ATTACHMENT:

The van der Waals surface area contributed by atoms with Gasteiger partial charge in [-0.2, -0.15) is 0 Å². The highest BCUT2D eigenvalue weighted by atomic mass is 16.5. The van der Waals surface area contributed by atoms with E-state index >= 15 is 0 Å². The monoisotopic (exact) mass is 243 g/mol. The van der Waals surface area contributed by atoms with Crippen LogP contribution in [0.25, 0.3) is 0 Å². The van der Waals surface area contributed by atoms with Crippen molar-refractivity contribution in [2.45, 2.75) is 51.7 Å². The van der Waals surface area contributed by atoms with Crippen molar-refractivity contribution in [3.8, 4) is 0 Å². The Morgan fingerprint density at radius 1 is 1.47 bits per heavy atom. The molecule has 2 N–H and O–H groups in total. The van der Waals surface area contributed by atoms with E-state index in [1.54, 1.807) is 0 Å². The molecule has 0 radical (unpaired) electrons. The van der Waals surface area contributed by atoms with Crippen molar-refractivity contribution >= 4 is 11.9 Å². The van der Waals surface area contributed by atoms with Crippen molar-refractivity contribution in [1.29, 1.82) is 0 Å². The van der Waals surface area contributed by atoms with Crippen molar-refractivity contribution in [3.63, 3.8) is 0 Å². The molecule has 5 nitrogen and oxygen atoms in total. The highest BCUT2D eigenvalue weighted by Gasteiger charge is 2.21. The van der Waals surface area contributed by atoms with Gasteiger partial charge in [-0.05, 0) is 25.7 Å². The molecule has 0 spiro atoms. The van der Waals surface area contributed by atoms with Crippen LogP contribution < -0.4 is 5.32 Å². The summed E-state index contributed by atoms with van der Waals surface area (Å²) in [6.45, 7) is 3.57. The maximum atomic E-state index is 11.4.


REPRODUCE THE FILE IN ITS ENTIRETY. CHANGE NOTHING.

The van der Waals surface area contributed by atoms with Gasteiger partial charge in [-0.2, -0.15) is 0 Å². The highest BCUT2D eigenvalue weighted by atomic mass is 16.5. The van der Waals surface area contributed by atoms with E-state index >= 15 is 0 Å². The monoisotopic (exact) mass is 243 g/mol. The van der Waals surface area contributed by atoms with Crippen LogP contribution in [0.25, 0.3) is 0 Å². The van der Waals surface area contributed by atoms with Crippen molar-refractivity contribution in [2.45, 2.75) is 51.7 Å². The van der Waals surface area contributed by atoms with Crippen molar-refractivity contribution in [3.8, 4) is 0 Å². The Morgan fingerprint density at radius 1 is 1.47 bits per heavy atom. The molecule has 2 N–H and O–H groups in total. The van der Waals surface area contributed by atoms with E-state index in [1.54, 1.807) is 0 Å². The molecule has 0 radical (unpaired) electrons. The van der Waals surface area contributed by atoms with Crippen molar-refractivity contribution >= 4 is 11.9 Å². The van der Waals surface area contributed by atoms with Crippen molar-refractivity contribution in [1.29, 1.82) is 0 Å². The van der Waals surface area contributed by atoms with Crippen molar-refractivity contribution in [3.63, 3.8) is 0 Å². The molecule has 5 nitrogen and oxygen atoms in total. The highest BCUT2D eigenvalue weighted by Gasteiger charge is 2.21. The van der Waals surface area contributed by atoms with Gasteiger partial charge in [-0.05, 0) is 25.7 Å². The molecule has 0 spiro atoms. The van der Waals surface area contributed by atoms with Crippen LogP contribution < -0.4 is 5.32 Å². The summed E-state index contributed by atoms with van der Waals surface area (Å²) in [6.45, 7) is 3.57. The maximum atomic E-state index is 11.4.